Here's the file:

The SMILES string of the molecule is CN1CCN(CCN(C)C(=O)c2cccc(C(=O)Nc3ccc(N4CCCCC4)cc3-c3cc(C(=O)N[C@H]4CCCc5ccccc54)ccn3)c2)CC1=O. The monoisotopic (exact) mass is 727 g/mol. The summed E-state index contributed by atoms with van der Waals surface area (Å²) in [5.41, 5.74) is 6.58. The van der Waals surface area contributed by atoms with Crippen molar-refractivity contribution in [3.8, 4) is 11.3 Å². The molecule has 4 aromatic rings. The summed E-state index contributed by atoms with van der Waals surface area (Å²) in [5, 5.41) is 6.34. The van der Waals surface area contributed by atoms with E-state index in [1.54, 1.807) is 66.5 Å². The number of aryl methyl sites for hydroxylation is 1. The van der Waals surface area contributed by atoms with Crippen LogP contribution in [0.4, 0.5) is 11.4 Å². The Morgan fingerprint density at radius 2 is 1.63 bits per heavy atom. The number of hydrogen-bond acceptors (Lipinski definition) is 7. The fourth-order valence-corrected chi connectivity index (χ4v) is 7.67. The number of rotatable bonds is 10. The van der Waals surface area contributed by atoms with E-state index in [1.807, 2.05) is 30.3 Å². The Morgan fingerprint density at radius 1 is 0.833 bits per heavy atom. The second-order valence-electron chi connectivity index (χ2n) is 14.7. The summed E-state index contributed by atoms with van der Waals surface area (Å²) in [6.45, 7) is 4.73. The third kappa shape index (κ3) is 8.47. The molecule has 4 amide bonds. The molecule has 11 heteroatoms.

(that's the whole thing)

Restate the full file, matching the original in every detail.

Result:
The SMILES string of the molecule is CN1CCN(CCN(C)C(=O)c2cccc(C(=O)Nc3ccc(N4CCCCC4)cc3-c3cc(C(=O)N[C@H]4CCCc5ccccc54)ccn3)c2)CC1=O. The monoisotopic (exact) mass is 727 g/mol. The summed E-state index contributed by atoms with van der Waals surface area (Å²) in [5.41, 5.74) is 6.58. The van der Waals surface area contributed by atoms with Crippen molar-refractivity contribution in [3.8, 4) is 11.3 Å². The molecule has 4 aromatic rings. The summed E-state index contributed by atoms with van der Waals surface area (Å²) in [5, 5.41) is 6.34. The van der Waals surface area contributed by atoms with E-state index in [1.54, 1.807) is 66.5 Å². The number of aryl methyl sites for hydroxylation is 1. The van der Waals surface area contributed by atoms with Crippen LogP contribution in [0.4, 0.5) is 11.4 Å². The Morgan fingerprint density at radius 2 is 1.63 bits per heavy atom. The number of hydrogen-bond acceptors (Lipinski definition) is 7. The fourth-order valence-corrected chi connectivity index (χ4v) is 7.67. The number of rotatable bonds is 10. The van der Waals surface area contributed by atoms with E-state index in [1.807, 2.05) is 30.3 Å². The Morgan fingerprint density at radius 1 is 0.833 bits per heavy atom. The second-order valence-electron chi connectivity index (χ2n) is 14.7. The summed E-state index contributed by atoms with van der Waals surface area (Å²) in [6.45, 7) is 4.73. The third kappa shape index (κ3) is 8.47. The molecule has 4 amide bonds. The molecule has 11 heteroatoms.